12 Books We Recommend in June 2023

Welcome to our June 2023 edition of book recommendations! As summer approaches, there’s no better time to delve into captivating stories that transport you to different worlds, ignite your imagination, and offer a welcome escape from reality. In this month’s collection, we have carefully curated a selection of twelve remarkable books that encompass a diverse range of genres, including gripping thrillers, thought-provoking literary fiction, and enchanting tales of fantasy.

Whether you’re seeking an adrenaline-pumping adventure, a deeply introspective journey, or a magical escape, these books are sure to captivate your mind and keep you engrossed throughout the month of June. So, without further ado, let’s dive into our handpicked selection of must-reads for this month!

1. A Lost People’s Archive: A Novel by Rimli Sengupta

A Lost People’s Archive A Novel by Rimli Sengupta

In the town of Patuakhali, two childhood neighbors, Shishu and Noni, form a special bond based on their love for books and poetry. Their paths diverge in 1927 when Shishu joins a revolutionary group and serves seventeen years in jail for killing a police inspector, while Noni is married off at sixteen. Despite the separation, they continue exchanging letters, and Shishu keeps a notebook filled with poems for his friend and first love. Released in 1945, they lose contact during the Partition.

Remarkably, they reconnect in 1991, with Noni thriving alongside her family, while Shishu remains single. He gifts her the cherished notebook, a testament to their enduring connection. Rimli Sengupta’s work, “A Lost People’s Archive,” delves into their story amidst pre-Independence India, the Partition, refugee exodus, communism, and Bengal’s political and social landscape. At its heart, it explores the lives of the Bangals, displaced East Bengalis, and their fractured existence.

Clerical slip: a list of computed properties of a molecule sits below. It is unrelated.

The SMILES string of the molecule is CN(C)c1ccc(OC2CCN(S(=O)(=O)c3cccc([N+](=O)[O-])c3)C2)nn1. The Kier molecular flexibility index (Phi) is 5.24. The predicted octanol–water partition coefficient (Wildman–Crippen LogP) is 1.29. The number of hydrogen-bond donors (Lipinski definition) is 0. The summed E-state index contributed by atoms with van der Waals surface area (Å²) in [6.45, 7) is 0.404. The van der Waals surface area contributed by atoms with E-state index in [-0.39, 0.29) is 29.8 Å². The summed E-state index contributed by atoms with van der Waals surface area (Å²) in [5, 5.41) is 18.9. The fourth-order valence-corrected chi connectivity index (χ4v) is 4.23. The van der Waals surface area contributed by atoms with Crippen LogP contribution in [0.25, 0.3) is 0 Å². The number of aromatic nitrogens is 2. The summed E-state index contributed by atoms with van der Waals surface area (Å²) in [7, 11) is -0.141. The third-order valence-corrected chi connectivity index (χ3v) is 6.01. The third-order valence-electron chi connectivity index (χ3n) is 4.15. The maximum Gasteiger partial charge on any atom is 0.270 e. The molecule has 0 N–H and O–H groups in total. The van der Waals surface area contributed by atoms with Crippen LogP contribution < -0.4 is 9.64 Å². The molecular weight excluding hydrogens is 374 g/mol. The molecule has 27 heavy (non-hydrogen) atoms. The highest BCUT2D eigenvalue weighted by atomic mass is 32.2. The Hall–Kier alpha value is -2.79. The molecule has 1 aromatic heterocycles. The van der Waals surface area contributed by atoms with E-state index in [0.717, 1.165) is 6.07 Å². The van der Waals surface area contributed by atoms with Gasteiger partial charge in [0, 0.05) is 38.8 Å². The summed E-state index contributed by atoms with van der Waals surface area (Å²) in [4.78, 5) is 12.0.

2. Woman, Eating by Claire Kohda

Woman, Eating by Claire Kohda

Lydia longs for sashimi, ramen, onigiri, and udon, influenced by her Japanese father’s taste. However, she can only consume blood, making it challenging to find fresh pig blood in London. As she strives to establish herself as an artist and navigate her mixed ethnic heritage, Lydia must reconcile her conflicting demon and human sides, along with her relationship with food and humans. Yet, her most immediate concern remains satisfying her hunger before embarking on a journey of self-discovery.

3. Horizons by Himanshu Asnani

Horizons by Himanshu Asnani

In these searing stories, debut author Himanshu Asnani paints a rich portrait of lives mirroring countless others. With probing prose, they capture life’s pathos and offer solace to those grappling with similar questions.

4. Now You See Us by Balli Kaur Jaswal

Now You See Us by Balli Kaur Jaswal